The PlanningForce methodology establishes what we have called the ‘planning cycle’. This cycle is composed of five phases:
- an information gathering phase
- a planning elaboration/adaptation phase
- an execution phase
- a progress phase
- an analysis phase.
The basic principles governing this cycle are as follows:
1) The schedule cannot be altered once the execution phase has started, as it can only be modified at the start of the next cycle.
2) The objectives to achieve over the duration of a cycle must be realistic.
3) The duration of the successive cycles is constant.
With strict adherence to these three rules, companies will generate very significant productivity gains.
This is due to the following factors:
1) The system drastically reduces interruptions and changes in production; however, it is these interruptions penalize production the most as priorities change during the process, whether real or intellectual in nature.
2) The targeted goals consider the likelihood of incidents and other factors that reduce productivity, thus reducing the stress of disruptive events, as the time loss generated is already built into the planning process.
3) Operators feel more empowered because, on the one hand, they are given realistic objectives and, on the other hand, they are no longer interrupted during the execution.
4) The implementation of this planning cycle requires managers to show additional discipline. This results in the transmission this methodical approach to their peers, to sales staff, but also to senior management (which is sometimes at the origin of interruptions!). It is therefore a virtuous circle that spreads to all levels of the company and allows a state of mind to develop in which the quality of the commitment made and respect for it predominate.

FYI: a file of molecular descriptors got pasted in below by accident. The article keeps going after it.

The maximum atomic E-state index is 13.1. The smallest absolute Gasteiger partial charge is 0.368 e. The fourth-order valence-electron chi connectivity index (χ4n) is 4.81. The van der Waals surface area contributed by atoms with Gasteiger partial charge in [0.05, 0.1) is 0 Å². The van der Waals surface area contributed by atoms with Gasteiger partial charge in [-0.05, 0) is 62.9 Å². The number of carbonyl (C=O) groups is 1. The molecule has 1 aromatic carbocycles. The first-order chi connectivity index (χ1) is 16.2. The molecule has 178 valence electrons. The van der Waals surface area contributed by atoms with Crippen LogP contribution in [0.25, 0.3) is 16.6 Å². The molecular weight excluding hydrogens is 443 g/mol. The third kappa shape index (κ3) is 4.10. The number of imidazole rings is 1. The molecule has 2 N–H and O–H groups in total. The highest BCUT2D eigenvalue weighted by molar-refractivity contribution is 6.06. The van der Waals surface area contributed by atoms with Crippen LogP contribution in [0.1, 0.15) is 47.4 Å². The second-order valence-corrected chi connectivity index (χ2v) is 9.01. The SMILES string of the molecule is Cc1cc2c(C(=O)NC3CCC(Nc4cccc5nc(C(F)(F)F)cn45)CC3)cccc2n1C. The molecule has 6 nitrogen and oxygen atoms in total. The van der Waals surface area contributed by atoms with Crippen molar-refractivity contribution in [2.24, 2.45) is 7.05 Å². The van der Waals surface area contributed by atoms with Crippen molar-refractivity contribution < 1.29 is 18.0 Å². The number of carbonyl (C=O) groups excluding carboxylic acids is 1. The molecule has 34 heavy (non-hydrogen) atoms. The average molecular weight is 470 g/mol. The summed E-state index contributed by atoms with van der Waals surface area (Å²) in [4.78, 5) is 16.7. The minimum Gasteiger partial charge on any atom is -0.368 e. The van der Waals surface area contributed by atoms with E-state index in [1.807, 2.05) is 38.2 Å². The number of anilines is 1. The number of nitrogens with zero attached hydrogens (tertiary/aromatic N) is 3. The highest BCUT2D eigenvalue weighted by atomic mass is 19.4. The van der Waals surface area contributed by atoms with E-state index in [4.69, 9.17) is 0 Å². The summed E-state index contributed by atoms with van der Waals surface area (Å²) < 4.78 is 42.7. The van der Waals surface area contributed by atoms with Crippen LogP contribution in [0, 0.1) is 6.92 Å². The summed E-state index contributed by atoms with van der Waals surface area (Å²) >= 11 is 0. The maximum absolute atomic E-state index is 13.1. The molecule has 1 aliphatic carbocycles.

How do you know the optimal length of a planning cycle?
This will depend on several factors:
– The average duration of tasks and activities
– The pace of introduction of new orders
– The time horizon of the order book
– Predictability of workload required by activities
In many companies where urgency reigns, planning is almost non-existent and sales staff, or even senior management, dictate to operational staff what to produce and when. What do we observe in such companies? Customers are always more demanding, staff are tired and unmotivated, managers are resigned, profitability is low, and competition is fierce.
The introduction of a planning cycle will instead curb these negative dynamics, which are unfortunately present in far too many companies today. This cycle will establish a tempo that, like a stabilizing heartbeat, will give the company a breath of fresh air and serenity. It will open the door to other changes that will make the company grow in maturity.
The more mature a company is, the longer its planning cycle is. A long and stable planning cycle is a guarantee for productivity gains, staff satisfaction and customer loyalty, because, contrary to many preconceived ideas, customers are willing to play the game of greater discipline if it is matched by respect for deadlines, quality standards and maintaining a competitive price.